Legal development

ISDA consults on proposed changes to Credit Derivatives Determinations Committees

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    In May 2024, ISDA published a report on the function, governance and membership of the Credit Derivatives Determinations Committees. The report was commissioned by ISDA in December 2023 at the request of market participants and suggests several improvements to the Committees. 

    The proposed changes are subject to market consultation until 26 July 2024. They include:

    • addressing perceived conflicts of interest by appointing independent, legally qualified members, with one acting as chairperson;
    • allowing questions to be referred to an independent panel by a simple majority;
    • establishing a separate governance body to increase accountability;
    • reducing the number of dealer- and non-dealer members to eight and four, respectively;
    • facilitating access to buy-side members by reducing the eligibility criteria and allowing participation in a single Committee;
    • modifying the question submission procedure and requiring enhanced disclosure in relation to Committee decisions; and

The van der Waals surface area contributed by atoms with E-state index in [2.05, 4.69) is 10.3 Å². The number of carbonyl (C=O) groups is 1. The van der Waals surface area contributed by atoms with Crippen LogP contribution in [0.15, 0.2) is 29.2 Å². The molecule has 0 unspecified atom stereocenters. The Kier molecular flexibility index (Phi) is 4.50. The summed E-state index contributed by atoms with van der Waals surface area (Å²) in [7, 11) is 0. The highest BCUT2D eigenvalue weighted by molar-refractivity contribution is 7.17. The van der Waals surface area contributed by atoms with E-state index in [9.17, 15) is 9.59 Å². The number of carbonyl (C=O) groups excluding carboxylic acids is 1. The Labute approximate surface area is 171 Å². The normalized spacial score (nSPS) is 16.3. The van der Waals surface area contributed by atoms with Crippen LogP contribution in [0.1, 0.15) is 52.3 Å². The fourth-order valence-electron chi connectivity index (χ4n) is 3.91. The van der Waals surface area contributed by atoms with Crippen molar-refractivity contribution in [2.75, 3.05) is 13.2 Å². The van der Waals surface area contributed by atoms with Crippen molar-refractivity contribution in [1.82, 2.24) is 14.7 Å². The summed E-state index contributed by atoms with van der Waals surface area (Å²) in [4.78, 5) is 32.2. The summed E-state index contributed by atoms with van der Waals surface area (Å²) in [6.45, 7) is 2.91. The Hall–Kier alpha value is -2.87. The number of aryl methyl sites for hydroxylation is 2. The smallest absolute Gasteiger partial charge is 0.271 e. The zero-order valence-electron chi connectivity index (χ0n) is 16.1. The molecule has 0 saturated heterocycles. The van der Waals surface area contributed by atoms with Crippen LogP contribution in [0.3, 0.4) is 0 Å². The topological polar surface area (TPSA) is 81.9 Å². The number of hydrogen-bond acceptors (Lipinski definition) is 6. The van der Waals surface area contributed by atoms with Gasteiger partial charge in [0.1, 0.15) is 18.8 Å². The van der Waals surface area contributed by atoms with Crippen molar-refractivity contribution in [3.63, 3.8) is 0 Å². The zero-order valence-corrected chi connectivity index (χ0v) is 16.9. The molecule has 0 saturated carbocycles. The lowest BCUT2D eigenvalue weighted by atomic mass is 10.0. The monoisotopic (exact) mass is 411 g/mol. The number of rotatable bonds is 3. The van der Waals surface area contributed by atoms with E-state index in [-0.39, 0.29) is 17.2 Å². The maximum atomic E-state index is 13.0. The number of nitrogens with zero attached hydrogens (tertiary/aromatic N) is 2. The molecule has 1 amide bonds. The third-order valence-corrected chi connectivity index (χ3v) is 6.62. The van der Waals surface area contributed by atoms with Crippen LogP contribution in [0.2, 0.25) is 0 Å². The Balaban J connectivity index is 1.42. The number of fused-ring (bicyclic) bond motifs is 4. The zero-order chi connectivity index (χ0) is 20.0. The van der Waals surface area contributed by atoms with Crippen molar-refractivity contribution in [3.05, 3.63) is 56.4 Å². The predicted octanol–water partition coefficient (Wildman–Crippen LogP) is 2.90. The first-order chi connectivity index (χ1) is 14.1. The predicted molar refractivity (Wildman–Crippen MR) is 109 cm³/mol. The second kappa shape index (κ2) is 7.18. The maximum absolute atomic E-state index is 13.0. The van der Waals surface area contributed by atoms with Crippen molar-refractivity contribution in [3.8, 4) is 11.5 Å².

• establishing a working group to consider the viability of a transaction-based funding approach.

    The report was prepared by Linklaters LLP in an independent capacity and is based on feedback received from a range of stakeholders, as well as Linklaters' analysis of the issues. ISDA has not endorsed any of the recommendations and any changes made will be decided by the Committees, based on consultation feedback. The report does not consider previous decisions made by the Committees or the auction process.

    This briefing provides a high-level summary of the report's recommendations. Capitalised terms that are not otherwise defined have the meanings given to them in the 2014 ISDA Credit Derivatives Definitions or the Credit Derivatives Determinations Committees Rules (the DC Rules).

    Background and Committee structure

    The Committees were established in 2009 to centralise and standardise the settlement process after the occurrence of a Credit Event. Until then, the process was often uncertain and inefficient, with cumbersome and error-prone notifications. Often, market views differed on whether a Credit Event had occurred, and which obligations constituted Deliverable Obligations. The ensuing disputes affected the settlement process and caused market disruption. This, in turn, made it more difficult for credit derivatives to be subject to clearing, as clearing necessitates a standardised approach to settlement.

    The Committees were introduced to resolve these issues. The principal role of the Committees is to make determinations as to: 

    • whether a Credit Event has occurred in respect of a particular Reference Entity;
    • whether an auction is required;